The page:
A 49-year-old-woman presented to the Bascom Palmer Eye Institute Emergency Department with complaints of a nonhealing corneal ulcer in her left eye (OS) over the past month. She had a history of contact lens use and had been referred from an outside physician who had treated her with polyhexamethylene biguanide twice daily after trials of antibiotics (fortified tobramycin and vancomycin) and an antifungal (amphotericin) had been ineffective. A previous culture had exhibited diphtheroid growth and no sensitivities.

Upon examination of the patient’s left eye, a deep infiltrate with a fluffy appearance, a small overlying corneal epithelial defect, 1 mm hypopyon, and what appeared to be superior satellite lesions were noted (Figure 1). Her entering visual acuity was light perception OS and 20/20 in her right eye. The plan at this visit was to institute a 1-week cessation from treatment, with the exception of atropine, and have the patient return to the hospital for a corneal biopsy. This would allow for better likelihood of bacterial growth with her upcoming biopsy.

<p>Figure 1. Left eye at presentation. Deep infiltrate with a fluffy appearance, a small overlying corneal epithelial defect, 1 mm hypopyon, and superior satellite lesions.</p>

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Figure 1. Left eye at presentation. Deep infiltrate with a fluffy appearance, a small overlying corneal epithelial defect, 1 mm hypopyon, and superior satellite lesions.

At the follow-up visit, the patient’s visual acuity OS was hand motion, and IOP was 22 mm Hg OS. A corneal biopsy was performed to obtain a deeper sample. Slit-lamp examination showed worsening of the central infiltrate and a larger hypopyon (Figure 2). The patient was started on natamycin (Natacyn, Novartis) every hour and fluconazole 200 mg (Diflucan, Pfizer) twice daily.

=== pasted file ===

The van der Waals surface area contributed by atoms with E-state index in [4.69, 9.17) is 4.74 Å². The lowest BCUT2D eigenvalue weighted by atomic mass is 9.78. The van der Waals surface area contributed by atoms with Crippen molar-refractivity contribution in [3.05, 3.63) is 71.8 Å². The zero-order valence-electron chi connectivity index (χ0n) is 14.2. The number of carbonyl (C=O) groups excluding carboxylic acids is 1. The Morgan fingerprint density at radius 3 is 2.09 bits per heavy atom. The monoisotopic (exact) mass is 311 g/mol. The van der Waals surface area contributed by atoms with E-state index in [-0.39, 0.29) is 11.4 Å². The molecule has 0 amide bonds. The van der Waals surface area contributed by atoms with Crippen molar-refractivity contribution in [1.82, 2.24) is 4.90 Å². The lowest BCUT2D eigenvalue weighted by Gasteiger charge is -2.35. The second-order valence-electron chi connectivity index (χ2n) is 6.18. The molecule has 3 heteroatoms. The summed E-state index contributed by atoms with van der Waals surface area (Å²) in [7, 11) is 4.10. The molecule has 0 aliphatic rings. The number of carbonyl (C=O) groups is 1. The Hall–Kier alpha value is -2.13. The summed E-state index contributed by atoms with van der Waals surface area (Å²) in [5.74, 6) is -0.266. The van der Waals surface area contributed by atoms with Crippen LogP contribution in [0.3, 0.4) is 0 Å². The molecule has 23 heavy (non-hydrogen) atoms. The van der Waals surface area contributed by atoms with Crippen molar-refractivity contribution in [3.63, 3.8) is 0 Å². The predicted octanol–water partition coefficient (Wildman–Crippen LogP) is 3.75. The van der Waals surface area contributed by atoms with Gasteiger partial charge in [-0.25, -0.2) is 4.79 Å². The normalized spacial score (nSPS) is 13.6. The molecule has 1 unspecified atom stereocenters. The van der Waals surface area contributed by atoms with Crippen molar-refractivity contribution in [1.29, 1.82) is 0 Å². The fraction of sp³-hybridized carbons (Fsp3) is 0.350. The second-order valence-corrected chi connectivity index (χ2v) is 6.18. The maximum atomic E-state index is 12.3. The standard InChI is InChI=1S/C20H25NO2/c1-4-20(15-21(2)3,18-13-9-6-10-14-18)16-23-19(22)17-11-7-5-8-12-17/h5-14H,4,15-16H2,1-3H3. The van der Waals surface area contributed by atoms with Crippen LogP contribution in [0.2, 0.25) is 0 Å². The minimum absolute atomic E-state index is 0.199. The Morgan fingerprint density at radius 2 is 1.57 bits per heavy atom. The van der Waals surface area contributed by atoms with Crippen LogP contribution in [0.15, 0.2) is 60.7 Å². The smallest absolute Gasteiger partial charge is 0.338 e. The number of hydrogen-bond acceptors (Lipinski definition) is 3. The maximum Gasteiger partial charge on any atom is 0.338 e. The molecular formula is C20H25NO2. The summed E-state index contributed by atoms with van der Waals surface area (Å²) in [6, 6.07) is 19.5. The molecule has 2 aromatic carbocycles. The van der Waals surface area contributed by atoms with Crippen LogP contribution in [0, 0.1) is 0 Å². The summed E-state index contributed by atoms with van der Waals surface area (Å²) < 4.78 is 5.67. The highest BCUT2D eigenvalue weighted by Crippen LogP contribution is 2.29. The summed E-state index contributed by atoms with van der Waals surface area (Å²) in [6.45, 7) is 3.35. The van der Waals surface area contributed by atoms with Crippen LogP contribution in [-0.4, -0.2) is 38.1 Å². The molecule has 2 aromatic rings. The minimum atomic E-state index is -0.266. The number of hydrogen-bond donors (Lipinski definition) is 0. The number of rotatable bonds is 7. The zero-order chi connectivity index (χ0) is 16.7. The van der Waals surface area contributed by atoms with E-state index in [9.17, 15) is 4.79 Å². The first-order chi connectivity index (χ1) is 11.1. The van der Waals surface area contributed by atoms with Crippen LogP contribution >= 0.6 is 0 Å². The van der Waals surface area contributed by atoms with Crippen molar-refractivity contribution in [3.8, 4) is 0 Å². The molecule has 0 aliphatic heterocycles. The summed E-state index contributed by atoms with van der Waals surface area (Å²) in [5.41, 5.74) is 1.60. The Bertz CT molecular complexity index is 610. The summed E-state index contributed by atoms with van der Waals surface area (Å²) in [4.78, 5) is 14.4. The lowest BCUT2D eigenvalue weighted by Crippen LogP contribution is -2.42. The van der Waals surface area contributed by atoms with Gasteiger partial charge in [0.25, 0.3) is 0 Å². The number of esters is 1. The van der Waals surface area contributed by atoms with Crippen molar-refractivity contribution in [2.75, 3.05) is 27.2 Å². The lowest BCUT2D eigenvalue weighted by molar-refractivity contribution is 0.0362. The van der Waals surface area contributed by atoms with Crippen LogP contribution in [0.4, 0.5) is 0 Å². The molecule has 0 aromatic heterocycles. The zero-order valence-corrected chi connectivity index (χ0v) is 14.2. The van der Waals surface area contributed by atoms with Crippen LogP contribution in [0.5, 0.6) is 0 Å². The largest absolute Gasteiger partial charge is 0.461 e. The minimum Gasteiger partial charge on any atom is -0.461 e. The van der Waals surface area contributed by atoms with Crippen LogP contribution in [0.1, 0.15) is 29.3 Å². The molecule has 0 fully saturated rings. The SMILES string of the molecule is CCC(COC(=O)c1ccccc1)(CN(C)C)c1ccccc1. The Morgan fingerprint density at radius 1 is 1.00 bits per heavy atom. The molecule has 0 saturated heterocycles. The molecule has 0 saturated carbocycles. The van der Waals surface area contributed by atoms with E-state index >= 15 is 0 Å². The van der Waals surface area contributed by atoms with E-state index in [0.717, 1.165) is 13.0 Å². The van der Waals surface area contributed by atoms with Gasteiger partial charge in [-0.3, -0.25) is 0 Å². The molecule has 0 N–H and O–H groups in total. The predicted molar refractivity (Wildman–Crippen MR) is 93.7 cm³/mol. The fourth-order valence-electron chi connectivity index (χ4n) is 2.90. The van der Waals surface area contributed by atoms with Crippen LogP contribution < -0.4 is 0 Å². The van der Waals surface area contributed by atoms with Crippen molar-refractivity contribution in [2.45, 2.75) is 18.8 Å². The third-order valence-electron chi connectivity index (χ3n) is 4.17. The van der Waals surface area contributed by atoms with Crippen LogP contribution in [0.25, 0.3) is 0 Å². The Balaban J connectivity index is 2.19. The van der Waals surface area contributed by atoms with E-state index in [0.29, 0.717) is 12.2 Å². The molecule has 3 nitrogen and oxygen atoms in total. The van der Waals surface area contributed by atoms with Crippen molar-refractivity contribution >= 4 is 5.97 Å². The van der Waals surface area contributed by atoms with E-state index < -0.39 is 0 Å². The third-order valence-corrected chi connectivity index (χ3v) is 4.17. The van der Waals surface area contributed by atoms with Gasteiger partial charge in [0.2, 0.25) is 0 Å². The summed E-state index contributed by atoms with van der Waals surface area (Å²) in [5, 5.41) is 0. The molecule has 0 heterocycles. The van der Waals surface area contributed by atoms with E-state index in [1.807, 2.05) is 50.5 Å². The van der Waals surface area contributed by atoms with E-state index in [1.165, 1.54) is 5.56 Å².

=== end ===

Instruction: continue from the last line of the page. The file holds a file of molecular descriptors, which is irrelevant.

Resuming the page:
<p>Figure 2. After discontinuing antibacterial treatment to prepare for corneal biopsy, the patient presented with worsening of the central infiltrate and a larger hypopyon.</p>

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Figure 2. After discontinuing antibacterial treatment to prepare for corneal biopsy, the patient presented with worsening of the central infiltrate and a larger hypopyon.

Shortly after this visit, the biopsy results showed growth of Mycobacterium and was negative to fungus. Her treatment was then changed to amikacin every 2 hours, clarithromycin 500 mg twice daily and polymycin four times daily. The natamycin was discontinued, and the patient was advised to continue the course of fluconazole until finished.

The patient’s condition continued to improve over the next 8 months, and her medications were slowly reduced and discontinued when appropriate (Figure 3). Once the hypopyon cleared and the courses of amikacin and clarithromycin were completed, she was started on fluorometholone (FML, Allergan) with a slow taper over a 3-month period while the polymycin was continued. This left the patient with a superficial central scar and visual acuity of 20/400 OS (Figure 4).

<p>Figure 3. Improvement of anterior chamber hypopyon. The patient still demonstrates significant infiltrate and central corneal epithelial defect.</p>